How much fracking impacts the availability of water depends on geography — "and on how you define impact," Malewitz writes. "So far, there has been little comprehensive research" on the topic. "Depending on the depth of the drilling, it can take anywhere from 2 to 12 million gallons of water to frack one well. Those numbers may appear staggering to laymen," but drilling companies prefer to compare them to those of the heaviest users. Chesapeake Energy, the nation’s second largest producer of natural gas, has circulated a fact sheet that states that the company’s water use amounts to just a fraction of agriculture's 82 percent of water use or 8 percent for public water supplies.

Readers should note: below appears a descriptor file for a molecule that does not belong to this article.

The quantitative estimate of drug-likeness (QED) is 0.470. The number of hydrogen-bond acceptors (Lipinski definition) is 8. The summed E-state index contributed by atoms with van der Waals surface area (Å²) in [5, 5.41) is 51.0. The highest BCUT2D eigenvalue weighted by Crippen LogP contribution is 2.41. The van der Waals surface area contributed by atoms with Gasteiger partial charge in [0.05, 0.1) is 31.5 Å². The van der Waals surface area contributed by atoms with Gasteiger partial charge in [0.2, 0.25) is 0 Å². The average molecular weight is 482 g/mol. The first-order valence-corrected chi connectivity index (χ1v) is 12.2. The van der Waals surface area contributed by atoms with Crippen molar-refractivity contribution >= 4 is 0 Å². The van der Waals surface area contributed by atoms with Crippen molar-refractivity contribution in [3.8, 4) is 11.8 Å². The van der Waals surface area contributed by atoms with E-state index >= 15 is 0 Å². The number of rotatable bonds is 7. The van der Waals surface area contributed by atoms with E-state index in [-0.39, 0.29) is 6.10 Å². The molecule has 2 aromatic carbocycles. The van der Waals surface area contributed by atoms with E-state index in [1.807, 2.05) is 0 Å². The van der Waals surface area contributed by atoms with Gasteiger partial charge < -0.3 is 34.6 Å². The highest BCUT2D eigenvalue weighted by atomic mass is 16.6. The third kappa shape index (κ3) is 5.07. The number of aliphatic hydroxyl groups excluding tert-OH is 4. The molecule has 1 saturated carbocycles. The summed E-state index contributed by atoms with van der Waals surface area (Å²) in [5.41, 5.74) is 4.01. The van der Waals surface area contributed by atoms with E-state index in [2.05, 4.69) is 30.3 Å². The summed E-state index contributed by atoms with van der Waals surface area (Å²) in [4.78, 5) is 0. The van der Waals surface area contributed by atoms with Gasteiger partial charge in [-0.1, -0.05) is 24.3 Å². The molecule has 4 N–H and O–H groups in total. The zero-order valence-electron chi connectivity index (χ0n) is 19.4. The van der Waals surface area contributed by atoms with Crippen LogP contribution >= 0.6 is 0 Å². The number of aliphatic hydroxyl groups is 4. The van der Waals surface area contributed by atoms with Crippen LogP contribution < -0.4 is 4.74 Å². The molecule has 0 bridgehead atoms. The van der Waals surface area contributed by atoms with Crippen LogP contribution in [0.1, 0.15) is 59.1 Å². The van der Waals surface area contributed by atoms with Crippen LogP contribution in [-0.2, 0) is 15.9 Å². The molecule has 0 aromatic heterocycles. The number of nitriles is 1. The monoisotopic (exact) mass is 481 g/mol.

"Environmental groups frame the issue differently," Malewitz notes. Western Resource Advocates estimated this year that drilling companies "were consuming enough water to meet the needs of between 66,400 and 118,400 households. The industry is researching ways to reduce water use and improve treatment and recycling, but with current technology, returning water to its natural cycle remains a daunting, costly task." See a related story from CNN/Money here.